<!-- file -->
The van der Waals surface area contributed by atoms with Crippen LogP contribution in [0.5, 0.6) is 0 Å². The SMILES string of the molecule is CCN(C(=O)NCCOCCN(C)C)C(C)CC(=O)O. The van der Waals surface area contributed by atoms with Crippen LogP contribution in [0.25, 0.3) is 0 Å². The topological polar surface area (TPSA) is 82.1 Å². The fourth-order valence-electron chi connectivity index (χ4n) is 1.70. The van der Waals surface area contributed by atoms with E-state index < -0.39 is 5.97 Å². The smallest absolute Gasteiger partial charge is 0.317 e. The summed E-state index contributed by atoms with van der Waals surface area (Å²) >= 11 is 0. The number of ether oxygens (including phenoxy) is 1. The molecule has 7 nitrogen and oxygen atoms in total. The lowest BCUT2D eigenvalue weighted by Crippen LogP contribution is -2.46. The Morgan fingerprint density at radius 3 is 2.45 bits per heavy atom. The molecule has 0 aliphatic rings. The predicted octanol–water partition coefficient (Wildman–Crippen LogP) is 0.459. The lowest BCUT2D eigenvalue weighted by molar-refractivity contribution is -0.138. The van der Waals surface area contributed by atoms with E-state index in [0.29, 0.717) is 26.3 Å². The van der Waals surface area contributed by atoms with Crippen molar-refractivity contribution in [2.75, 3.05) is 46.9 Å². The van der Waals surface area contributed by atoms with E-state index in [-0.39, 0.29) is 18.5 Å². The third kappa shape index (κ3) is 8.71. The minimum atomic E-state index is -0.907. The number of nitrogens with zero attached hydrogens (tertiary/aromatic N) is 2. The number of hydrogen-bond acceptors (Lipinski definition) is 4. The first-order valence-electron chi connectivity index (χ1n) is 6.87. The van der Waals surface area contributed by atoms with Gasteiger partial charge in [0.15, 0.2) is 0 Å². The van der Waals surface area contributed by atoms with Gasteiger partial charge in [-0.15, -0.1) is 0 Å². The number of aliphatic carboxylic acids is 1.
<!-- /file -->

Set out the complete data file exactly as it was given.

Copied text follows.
The van der Waals surface area contributed by atoms with Crippen LogP contribution in [0.5, 0.6) is 0 Å². The SMILES string of the molecule is CCN(C(=O)NCCOCCN(C)C)C(C)CC(=O)O. The van der Waals surface area contributed by atoms with Crippen LogP contribution in [0.25, 0.3) is 0 Å². The topological polar surface area (TPSA) is 82.1 Å². The fourth-order valence-electron chi connectivity index (χ4n) is 1.70. The van der Waals surface area contributed by atoms with E-state index < -0.39 is 5.97 Å². The smallest absolute Gasteiger partial charge is 0.317 e. The summed E-state index contributed by atoms with van der Waals surface area (Å²) >= 11 is 0. The number of ether oxygens (including phenoxy) is 1. The molecule has 7 nitrogen and oxygen atoms in total. The lowest BCUT2D eigenvalue weighted by Crippen LogP contribution is -2.46. The Morgan fingerprint density at radius 3 is 2.45 bits per heavy atom. The molecule has 0 aliphatic rings. The predicted octanol–water partition coefficient (Wildman–Crippen LogP) is 0.459. The lowest BCUT2D eigenvalue weighted by molar-refractivity contribution is -0.138. The van der Waals surface area contributed by atoms with E-state index in [0.29, 0.717) is 26.3 Å². The van der Waals surface area contributed by atoms with Crippen molar-refractivity contribution in [2.75, 3.05) is 46.9 Å². The van der Waals surface area contributed by atoms with E-state index in [-0.39, 0.29) is 18.5 Å². The third kappa shape index (κ3) is 8.71. The minimum atomic E-state index is -0.907. The number of nitrogens with zero attached hydrogens (tertiary/aromatic N) is 2. The number of hydrogen-bond acceptors (Lipinski definition) is 4. The first-order valence-electron chi connectivity index (χ1n) is 6.87. The van der Waals surface area contributed by atoms with Gasteiger partial charge in [0.15, 0.2) is 0 Å². The van der Waals surface area contributed by atoms with Gasteiger partial charge in [-0.15, -0.1) is 0 Å². The number of aliphatic carboxylic acids is 1.